This is the last holiday themed review for this Christmasvaganza. But…it’s the wrong day, you say. I know, I know. I went rogue this last Christmasvaganza week, and switched places with the review and the Flash Fiction story that would normally be posted today. That little story takes place on New Year’s Eve, so I thought I’d post it on…you guessed it…New Year’s Eve 😀
Instead, I give you one of my all time favorite reads. Holiday or otherwise.
Sometimes the best thing you can get for Christmas is knowing what you really want.
Rusty Baker is a blond, rich, entitled football player in a high school full of them—just the type of oblivious jock all the bullied kids hate. And he might have stayed that way, except he develops a friendship with out-and-proud Oliver Campbell from the wrong side of the tracks. Rusty thinks the friendship is just pity—Oliver is very bright, and Rusty is very not—but then Oliver kisses him goodbye when Rusty leaves for college, and Rusty is forced to rethink everything he knows about himself.
But even Rusty’s newfound awareness can’t help him survive a semester at Berkeley. He returns home for Thanksgiving break clinging to the one thing he knows to be true: Oliver Campbell is the best thing that’s ever happened to him.
Rusty’s parents disagree, and Rusty finds himself homeless for the holidays. Oliver may not have much money, but he’s got something Rusty has never known: true family. With their help and Oliver’s love, Rusty comes to realize that he may have failed college, but he’ll pass real life with flying rainbow colors.
I’m like a big sea creature, and no place is the sea.
There’s something about the way Amy Lane uses language that speaks to me. She takes simplistic, boring everyday words and crafts them into magic with a power to reduce me into a blubbering mess on the couch, desperately clinging to the box of Kleenex. She writes feelings that I feel in my heart and stomach. She takes ordinary people and transforms them into super heroes. Because sometimes super heroes don’t wear a cape. Sometimes they’re the ones seeing you for who you really are, or the ones being there for you when you really, really need it.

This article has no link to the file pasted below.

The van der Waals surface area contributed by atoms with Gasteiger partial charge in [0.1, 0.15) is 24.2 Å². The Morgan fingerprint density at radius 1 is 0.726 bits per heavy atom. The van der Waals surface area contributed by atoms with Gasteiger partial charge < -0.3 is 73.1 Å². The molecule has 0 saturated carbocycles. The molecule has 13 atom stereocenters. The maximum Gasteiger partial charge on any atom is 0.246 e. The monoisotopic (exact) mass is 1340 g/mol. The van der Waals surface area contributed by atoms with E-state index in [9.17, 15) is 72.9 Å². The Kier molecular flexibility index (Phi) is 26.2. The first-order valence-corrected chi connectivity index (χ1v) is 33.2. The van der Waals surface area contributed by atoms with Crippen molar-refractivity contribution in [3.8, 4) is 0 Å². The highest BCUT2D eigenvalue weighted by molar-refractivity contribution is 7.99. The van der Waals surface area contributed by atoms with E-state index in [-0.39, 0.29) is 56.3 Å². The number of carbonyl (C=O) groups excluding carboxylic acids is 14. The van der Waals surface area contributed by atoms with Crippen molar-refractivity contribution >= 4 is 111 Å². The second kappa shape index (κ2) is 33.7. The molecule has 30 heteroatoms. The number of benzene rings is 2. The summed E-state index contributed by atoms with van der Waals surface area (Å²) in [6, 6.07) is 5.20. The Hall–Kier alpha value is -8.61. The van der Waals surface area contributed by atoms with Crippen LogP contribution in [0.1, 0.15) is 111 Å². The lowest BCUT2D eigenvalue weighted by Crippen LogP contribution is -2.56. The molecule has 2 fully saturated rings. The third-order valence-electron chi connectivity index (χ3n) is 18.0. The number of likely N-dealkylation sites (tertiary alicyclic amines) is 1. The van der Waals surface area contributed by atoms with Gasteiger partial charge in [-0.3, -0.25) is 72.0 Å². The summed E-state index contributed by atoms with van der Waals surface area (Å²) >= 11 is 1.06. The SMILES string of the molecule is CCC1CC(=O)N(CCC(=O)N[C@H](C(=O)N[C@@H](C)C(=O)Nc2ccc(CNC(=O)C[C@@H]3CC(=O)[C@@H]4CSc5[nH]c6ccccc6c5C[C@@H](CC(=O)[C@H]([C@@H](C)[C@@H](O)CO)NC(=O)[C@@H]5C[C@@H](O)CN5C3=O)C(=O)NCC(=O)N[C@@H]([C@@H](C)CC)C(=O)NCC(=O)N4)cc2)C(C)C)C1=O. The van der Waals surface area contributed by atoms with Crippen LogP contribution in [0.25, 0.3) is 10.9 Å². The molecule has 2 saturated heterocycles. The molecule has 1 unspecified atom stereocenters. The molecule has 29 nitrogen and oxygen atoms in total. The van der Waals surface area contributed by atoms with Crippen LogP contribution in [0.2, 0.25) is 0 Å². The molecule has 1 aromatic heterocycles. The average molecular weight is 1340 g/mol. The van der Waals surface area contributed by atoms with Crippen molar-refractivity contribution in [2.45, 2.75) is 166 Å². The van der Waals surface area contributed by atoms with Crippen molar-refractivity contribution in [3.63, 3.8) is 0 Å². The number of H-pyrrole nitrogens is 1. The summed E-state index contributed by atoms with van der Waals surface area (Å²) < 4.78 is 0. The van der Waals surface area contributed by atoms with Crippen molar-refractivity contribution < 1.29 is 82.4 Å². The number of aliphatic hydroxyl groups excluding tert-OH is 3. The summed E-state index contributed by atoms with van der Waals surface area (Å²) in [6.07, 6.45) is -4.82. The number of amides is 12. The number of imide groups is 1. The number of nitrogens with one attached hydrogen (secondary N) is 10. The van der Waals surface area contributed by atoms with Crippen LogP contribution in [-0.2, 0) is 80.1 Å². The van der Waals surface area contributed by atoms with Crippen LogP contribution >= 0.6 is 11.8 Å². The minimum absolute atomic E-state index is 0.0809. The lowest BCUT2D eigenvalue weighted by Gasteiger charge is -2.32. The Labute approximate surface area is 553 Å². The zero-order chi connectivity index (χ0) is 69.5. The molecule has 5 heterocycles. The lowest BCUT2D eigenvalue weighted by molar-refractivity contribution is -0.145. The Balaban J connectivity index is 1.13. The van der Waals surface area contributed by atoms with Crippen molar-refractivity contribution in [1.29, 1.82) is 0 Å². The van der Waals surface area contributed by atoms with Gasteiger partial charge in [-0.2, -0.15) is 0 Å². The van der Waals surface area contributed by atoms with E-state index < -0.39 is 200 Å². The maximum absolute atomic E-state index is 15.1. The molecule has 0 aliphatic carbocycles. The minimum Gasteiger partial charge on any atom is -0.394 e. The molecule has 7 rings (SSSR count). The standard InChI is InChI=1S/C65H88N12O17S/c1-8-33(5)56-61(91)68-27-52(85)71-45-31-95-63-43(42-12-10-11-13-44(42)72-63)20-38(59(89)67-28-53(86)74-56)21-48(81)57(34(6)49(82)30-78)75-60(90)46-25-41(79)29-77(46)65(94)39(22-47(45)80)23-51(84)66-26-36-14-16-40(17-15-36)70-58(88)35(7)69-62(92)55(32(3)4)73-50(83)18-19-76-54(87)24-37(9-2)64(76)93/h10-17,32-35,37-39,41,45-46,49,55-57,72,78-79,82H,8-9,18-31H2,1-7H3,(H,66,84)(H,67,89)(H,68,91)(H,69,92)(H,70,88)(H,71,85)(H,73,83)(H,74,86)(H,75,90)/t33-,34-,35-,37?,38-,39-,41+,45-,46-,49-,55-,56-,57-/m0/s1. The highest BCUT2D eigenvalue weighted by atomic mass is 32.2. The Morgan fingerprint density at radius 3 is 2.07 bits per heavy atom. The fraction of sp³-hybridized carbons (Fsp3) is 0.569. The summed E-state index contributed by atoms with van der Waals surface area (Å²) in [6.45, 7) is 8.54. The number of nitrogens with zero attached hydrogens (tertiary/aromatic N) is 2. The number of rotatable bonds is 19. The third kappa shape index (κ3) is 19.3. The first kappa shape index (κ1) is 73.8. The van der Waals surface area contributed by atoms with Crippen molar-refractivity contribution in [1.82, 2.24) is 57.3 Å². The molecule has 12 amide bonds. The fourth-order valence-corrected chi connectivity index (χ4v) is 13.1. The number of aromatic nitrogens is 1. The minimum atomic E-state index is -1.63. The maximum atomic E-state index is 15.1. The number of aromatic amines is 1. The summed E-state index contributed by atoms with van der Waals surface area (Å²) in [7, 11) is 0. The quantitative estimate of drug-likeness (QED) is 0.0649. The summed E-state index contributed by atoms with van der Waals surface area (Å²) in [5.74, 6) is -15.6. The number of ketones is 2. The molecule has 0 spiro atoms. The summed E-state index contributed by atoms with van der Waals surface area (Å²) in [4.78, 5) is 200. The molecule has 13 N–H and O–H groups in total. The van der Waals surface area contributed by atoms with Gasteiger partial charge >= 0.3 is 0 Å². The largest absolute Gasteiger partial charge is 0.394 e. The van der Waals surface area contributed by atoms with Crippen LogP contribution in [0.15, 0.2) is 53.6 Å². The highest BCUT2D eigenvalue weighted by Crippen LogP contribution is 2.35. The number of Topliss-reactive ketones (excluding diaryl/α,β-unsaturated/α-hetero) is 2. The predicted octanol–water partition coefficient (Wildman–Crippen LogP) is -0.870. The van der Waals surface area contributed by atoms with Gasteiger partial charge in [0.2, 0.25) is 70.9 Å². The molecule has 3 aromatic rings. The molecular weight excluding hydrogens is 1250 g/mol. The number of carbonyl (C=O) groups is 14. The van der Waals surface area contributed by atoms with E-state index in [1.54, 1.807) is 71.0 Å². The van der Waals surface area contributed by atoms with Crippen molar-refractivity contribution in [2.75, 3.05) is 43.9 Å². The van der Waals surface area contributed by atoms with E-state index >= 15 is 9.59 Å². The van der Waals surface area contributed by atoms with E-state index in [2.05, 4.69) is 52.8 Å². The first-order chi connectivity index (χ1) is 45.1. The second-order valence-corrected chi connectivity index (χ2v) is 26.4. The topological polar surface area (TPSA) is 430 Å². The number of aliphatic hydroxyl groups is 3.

Like Oliver and his family are for Rusty when he gets thrown out of the house when his parents catches him kissing his boyfriend on the day before Thanksgiving. Like Rusty’s friend Rex who starts out as an annoying roommate at college but ends up being a part of Rusty’s chosen family. Like Rusty himself, offering his big heart to someone you’d least expect.
I love this book. Rusty is a fabulous character; he’s a young man who doesn’t really know who he is until he meets Oliver. He thinks he’s nothing but a dumb jock who has to do what his parents say and that’s how he ends up at a fancy college where he doesn’t belong. Where he struggles every day until one day he goes to bed on a Friday and doesn’t wake up until Monday from Oliver screaming at him over Skype.
Which—by the way—is one of the most heart-wrenching scenes I’ve ever read. Period.
Oliver is a fabulous character who realizes long before Rusty, that Rusty’s most likely gay. He fights tooth and nail for their relationship and when Rusty is overwhelmed with life and circumstances, Oliver is right there. Holding him up.
I love the scene when Rusty admits to himself—and Oliver—that he’s gay.
“I’m pretty sure I’m gay.”
“Me too, pendejo.”
“And even if I’m not gay, you know what?”
“I’m pretty sure I’m Oliver-sexual.”
I mean. Awwwwwwww. Died.
This book is full of lovely moments that makes my heart break in my chest of both happiness and sorrow, and that’s just the way I love my books. After being tossed out on his ass, Rusty moves into a crappy apartment that he makes habitable with the help of Oliver’s family. He doesn’t have a lot. He sleeps on an air mattress and has mismatched furniture and in general it’s not great. But he finds the silver lining.
I woke up in the morning groggy, cold and hungry, but I was damned grateful for the milk in the fridge and the cereal in the cupboards. Oh, and for the toilet paper in the bathroom, too.
A perfect day for me will always start with tiny dogs and a warm house in the winter, and coffee, and people glad to see me when I wake up.
This last quote is perfection and is how I fell about life. Except I’m allergic to dogs, and I live in Malaysia so I prefer a cool house over a warm, and I don’t drink coffee, but tea. But the sentiment hits me right in the heart. Who needs big, grandiose gestures when it’s the little things that makes life worth living?
This book is fantastic. I loved it when I first read it back in 2015 and I loved it even more when I re-read it now. Read this book. Buy this book. You won’t be sorry. This book is 10 stars, but since someone…ehum…decided on a five star rating system, I give it five stars. Or Christmas trees, since this is Christmasvaganza after all.